Destination Pakistan Guide

Destination Pakistan Guide

Chaukandi Tombs

Expanding across a two-square-mile area, the Chaukandi Tombs near Karachi form an ancient Islamic burial site. The Chaukandi Tombs are renowned for its detailed sandstone carvings. These tombs bear a stylistic similarity to the elaborate graves located at the Makli Necropolis, one of the six UNESCO World Heritage Sites, near Thatta. Displaying the distinctive funerary architectural style typical of lower Sindh, the Chaukhandi Tombs undoubtedly provide a fascinating insight into the historical and artistic legacy of the region.

History of Chaukandi Tombs:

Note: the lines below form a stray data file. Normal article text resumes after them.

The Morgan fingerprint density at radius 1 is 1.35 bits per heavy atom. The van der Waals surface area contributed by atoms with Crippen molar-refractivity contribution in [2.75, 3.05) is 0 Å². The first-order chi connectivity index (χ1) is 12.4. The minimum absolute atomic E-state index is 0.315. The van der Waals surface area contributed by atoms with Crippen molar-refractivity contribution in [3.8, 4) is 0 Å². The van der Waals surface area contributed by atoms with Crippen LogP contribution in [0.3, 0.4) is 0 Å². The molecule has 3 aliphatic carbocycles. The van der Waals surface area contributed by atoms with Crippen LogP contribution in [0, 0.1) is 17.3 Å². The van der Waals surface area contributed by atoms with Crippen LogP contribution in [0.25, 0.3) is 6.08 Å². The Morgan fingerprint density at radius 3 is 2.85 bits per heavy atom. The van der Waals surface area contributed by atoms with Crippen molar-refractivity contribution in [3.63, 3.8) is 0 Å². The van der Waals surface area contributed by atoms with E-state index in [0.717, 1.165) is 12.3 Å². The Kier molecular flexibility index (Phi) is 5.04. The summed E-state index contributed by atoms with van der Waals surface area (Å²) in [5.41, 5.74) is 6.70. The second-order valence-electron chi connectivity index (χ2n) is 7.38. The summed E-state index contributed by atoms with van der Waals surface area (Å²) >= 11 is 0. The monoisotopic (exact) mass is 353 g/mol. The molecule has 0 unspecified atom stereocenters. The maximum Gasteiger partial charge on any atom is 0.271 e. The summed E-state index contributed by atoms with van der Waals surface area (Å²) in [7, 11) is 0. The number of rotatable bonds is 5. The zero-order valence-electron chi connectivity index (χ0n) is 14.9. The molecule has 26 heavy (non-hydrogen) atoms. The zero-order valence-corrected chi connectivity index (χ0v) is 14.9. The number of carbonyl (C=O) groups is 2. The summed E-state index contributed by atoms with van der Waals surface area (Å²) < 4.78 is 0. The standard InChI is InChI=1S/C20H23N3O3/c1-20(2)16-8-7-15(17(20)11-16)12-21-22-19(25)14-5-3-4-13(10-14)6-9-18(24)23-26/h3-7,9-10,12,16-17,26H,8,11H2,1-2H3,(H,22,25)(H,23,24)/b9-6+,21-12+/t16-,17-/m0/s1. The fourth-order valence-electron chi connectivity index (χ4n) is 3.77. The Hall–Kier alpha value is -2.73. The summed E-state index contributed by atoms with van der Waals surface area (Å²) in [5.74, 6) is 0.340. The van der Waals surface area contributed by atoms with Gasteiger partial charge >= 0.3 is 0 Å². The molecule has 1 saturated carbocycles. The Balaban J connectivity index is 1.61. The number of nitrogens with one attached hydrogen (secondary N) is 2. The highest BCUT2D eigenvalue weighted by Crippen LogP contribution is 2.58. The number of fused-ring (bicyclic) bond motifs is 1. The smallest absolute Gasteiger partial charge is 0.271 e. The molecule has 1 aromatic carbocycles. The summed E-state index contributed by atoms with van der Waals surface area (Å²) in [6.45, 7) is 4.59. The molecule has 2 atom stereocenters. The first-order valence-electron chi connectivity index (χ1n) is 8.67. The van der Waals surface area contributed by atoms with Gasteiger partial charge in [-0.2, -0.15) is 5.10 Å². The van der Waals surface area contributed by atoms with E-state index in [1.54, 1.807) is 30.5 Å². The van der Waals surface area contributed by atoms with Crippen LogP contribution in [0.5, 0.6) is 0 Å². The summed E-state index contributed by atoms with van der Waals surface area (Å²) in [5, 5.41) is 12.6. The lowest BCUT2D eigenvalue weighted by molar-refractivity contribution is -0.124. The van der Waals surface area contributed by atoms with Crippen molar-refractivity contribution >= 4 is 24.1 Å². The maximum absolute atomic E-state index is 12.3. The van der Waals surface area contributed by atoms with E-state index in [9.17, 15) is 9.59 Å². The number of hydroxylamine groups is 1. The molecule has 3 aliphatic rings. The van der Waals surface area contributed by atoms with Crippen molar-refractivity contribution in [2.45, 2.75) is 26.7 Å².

The Chaukhandi graveyard is attributed to the Jokhio tribe of Sindh. At the same time, other Sindhi tribes like BurfatJakhra, and Shaikh tombs are also found. The graveyard was constructed during the Mughal rule from the 15th to the 18th century, a period dominated by Islam. In addition to the Jokhio tribe, various Baloch tribes with Rajput origins have found their final resting place here. The influence of the Rajput tribe is evident in the design of the tombs. The step-shaped graves basically showcase a blend of cultures. For instance, some graves feature Rajput characteristics like monumental pedestals and slabs, while others exhibit simpler decorations, resembling a child’s drawing of a human face. Likewise, some tombs lack any human figures, reflecting Islamic beliefs and contributing to the diverse historical tapestry preserved in the Chaukhandi necropolis.